Welcome to our Timepiece Gallery. Here you will find information on all of our exclusive Watch & Pocket Knife lines. Click on the names below to get a quick glimpse of some our designers' quality craftsmanship.
Now featuring Damascus Steel fixed blade and folding pocket knives. Damascus Steel has unique banding, mottling and flowing water-like patterns. Works of art created by drawing and folding layers of steel as the artist works the billet. Damascus steel is renowned for strength, shatter resistance, and the ability to be sharpened to a fine honed edge.
The handles are made of abalone shell, different hard woods from all over the world such as rosewood, sandal wood, micarta, camel bone, buffalo horn and other exotic materials.
Our watch repair center offers quick turnaround, while you wait battery changing, competitive pricing and uses manufacturer’s original parts where available.
Richard’s Jewelry is happy to check your mechanical, automatic, or quartz watch for any necessary repairs. Ron Sprunger, a certified Master Watchmaker, oversees all watch repairs to ensure your timepiece is in complete working order. All watch repairs come with a 1 year warranty.
The Movement is the part of the watch that makes the watch "move" or function. A watch movement can be compared to a car; without the engine, a car will not run therefore, without a movement, the watch will not run. There are 4 types of movements: manual, automatic, quartz, and auto-quartz. Manual and automatic movements are mechanical, which means they are both made up of only mechanical parts like gears and springs. Quartz and auto-quartz have an electrical circuit and require a battery to run, but they may also have some mechanical parts.
- Manual Movement: The manual movement is the oldest type of watch movement and is wound by hand
- Automatic Movement: Automatic, or self-winding, movement watches contain a mechanical movement, eliminating the need for daily hand winding.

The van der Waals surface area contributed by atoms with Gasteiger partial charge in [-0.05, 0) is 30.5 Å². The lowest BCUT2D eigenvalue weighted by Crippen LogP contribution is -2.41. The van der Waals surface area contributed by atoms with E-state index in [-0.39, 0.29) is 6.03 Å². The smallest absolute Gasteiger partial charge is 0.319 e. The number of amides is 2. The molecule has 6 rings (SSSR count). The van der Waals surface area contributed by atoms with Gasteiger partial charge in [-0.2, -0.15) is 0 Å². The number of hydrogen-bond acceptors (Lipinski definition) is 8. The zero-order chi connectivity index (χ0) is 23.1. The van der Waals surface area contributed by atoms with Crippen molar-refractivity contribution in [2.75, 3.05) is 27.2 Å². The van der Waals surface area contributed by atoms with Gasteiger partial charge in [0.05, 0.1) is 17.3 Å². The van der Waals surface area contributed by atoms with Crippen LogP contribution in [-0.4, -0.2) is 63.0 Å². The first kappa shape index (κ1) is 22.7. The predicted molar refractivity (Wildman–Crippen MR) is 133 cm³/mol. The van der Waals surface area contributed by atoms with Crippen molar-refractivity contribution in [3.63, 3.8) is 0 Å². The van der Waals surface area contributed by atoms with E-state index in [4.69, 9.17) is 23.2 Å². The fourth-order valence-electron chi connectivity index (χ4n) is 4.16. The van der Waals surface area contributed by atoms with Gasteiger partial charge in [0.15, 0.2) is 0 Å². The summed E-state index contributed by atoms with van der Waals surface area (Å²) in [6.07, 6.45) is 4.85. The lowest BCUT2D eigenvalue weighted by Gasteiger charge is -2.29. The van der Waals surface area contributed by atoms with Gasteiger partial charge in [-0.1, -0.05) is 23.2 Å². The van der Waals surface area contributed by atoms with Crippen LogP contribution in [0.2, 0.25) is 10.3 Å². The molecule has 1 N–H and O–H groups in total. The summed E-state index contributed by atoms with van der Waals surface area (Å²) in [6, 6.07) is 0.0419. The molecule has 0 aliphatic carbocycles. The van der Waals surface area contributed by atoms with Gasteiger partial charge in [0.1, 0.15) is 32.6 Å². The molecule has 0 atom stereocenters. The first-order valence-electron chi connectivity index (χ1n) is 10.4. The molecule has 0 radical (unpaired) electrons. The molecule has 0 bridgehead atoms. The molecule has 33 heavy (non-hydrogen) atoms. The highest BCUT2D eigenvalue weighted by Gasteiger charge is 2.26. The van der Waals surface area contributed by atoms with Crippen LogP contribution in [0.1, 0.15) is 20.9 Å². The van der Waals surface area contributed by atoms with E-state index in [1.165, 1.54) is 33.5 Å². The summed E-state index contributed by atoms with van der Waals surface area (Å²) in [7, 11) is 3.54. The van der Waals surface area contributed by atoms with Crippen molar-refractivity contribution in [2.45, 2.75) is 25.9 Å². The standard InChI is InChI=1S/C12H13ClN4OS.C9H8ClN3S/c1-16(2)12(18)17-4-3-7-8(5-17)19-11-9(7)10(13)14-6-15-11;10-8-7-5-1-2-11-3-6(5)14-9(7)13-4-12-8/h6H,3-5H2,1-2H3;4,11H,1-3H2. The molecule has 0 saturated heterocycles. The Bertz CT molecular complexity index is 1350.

- Quartz Movement: A quartz watch uses a battery for its source of power and does not require winding.
- Auto-Quartz Movement: A combination of the automatic movement and the quartz movement.
The crystal is the “glass” that protects the watch face from the elements. There are three types of crystals that are used.
- Synthetic Sapphire: Sapphire is known as the second hardest known element right after the diamond. This extremely scratch resistant crystal has exactly the same chemical composition of natural sapphire, but at a fraction of the price.
- Mineral: Crystals made of mineral are simply made of glass. These crystals have been used in watchmaking for hundreds of years primarily because there was no alternative until the 20th century. Mineral crystals are relatively easy to scratch and the scratches cannot be buffed out. However, mineral crystals are inexpensive in comparison to sapphire crystals and can cost less than one hundred dollars to replace if damaged.
- Acrylic: The most affordable type of crystal, but also the most prone to scratching and may crack if impacted. Minor scratches on acrylic can be buffed out and it can also be molded into elaborate shapes, while sapphire and mineral crystals cannot. Acrylic crystal is also a nice way of saying plastic.
Other Parts of the Timepiece:
- Case: The case contains the watch's middle, bezel and back. The purpose is to product and house the movement inside.
- Dial: The dial is the face of the watch. Examples include arabic, stick and roman numerals.
- Sundial: The sundial is a small dial that is set within the main dial that is used as a chronograph, seconds or date.
- Crown: The crown connects the internal parts of the watch through the case. It allows you to wind, set and set functions such as date and time.
- Bezel: The bezel is used to keep the crystal in place.
- Rotor: The rotor is used in automatically winding pieces. It turns freely as the user moves to wind the mainspring, which stores and transmits the energy needed to power the watch.
- Chronometer: A chronometer is a type of watch according to Swiss law may not be called a chronometer until it has passed a series of tests and measurements for quality and precision.